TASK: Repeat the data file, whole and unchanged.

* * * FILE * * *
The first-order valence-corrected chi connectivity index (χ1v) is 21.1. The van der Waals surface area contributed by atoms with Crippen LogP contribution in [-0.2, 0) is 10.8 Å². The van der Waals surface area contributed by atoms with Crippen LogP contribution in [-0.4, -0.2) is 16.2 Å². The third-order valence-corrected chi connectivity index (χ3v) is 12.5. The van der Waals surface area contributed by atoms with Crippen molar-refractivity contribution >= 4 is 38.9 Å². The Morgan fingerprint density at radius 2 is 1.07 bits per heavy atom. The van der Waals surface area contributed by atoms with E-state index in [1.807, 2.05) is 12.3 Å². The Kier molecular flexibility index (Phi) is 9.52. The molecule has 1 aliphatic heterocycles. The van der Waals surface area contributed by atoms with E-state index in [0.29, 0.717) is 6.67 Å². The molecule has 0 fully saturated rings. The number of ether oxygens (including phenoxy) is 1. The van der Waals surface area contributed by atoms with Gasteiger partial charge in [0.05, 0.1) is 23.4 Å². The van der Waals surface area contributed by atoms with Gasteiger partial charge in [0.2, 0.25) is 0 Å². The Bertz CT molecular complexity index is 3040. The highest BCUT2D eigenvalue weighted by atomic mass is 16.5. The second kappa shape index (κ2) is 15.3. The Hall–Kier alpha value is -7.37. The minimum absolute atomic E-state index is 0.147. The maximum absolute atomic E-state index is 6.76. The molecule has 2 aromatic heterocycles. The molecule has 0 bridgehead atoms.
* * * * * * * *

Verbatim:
The first-order valence-corrected chi connectivity index (χ1v) is 21.1. The van der Waals surface area contributed by atoms with Crippen LogP contribution in [-0.2, 0) is 10.8 Å². The van der Waals surface area contributed by atoms with Crippen LogP contribution in [-0.4, -0.2) is 16.2 Å². The third-order valence-corrected chi connectivity index (χ3v) is 12.5. The van der Waals surface area contributed by atoms with Crippen molar-refractivity contribution >= 4 is 38.9 Å². The Morgan fingerprint density at radius 2 is 1.07 bits per heavy atom. The van der Waals surface area contributed by atoms with E-state index in [1.807, 2.05) is 12.3 Å². The Kier molecular flexibility index (Phi) is 9.52. The molecule has 1 aliphatic heterocycles. The van der Waals surface area contributed by atoms with E-state index in [0.29, 0.717) is 6.67 Å². The molecule has 0 fully saturated rings. The number of ether oxygens (including phenoxy) is 1. The van der Waals surface area contributed by atoms with Gasteiger partial charge in [0.05, 0.1) is 23.4 Å². The van der Waals surface area contributed by atoms with Gasteiger partial charge in [0.2, 0.25) is 0 Å². The Bertz CT molecular complexity index is 3040. The highest BCUT2D eigenvalue weighted by atomic mass is 16.5. The second kappa shape index (κ2) is 15.3. The Hall–Kier alpha value is -7.37. The minimum absolute atomic E-state index is 0.147. The maximum absolute atomic E-state index is 6.76. The molecule has 2 aromatic heterocycles. The molecule has 0 bridgehead atoms.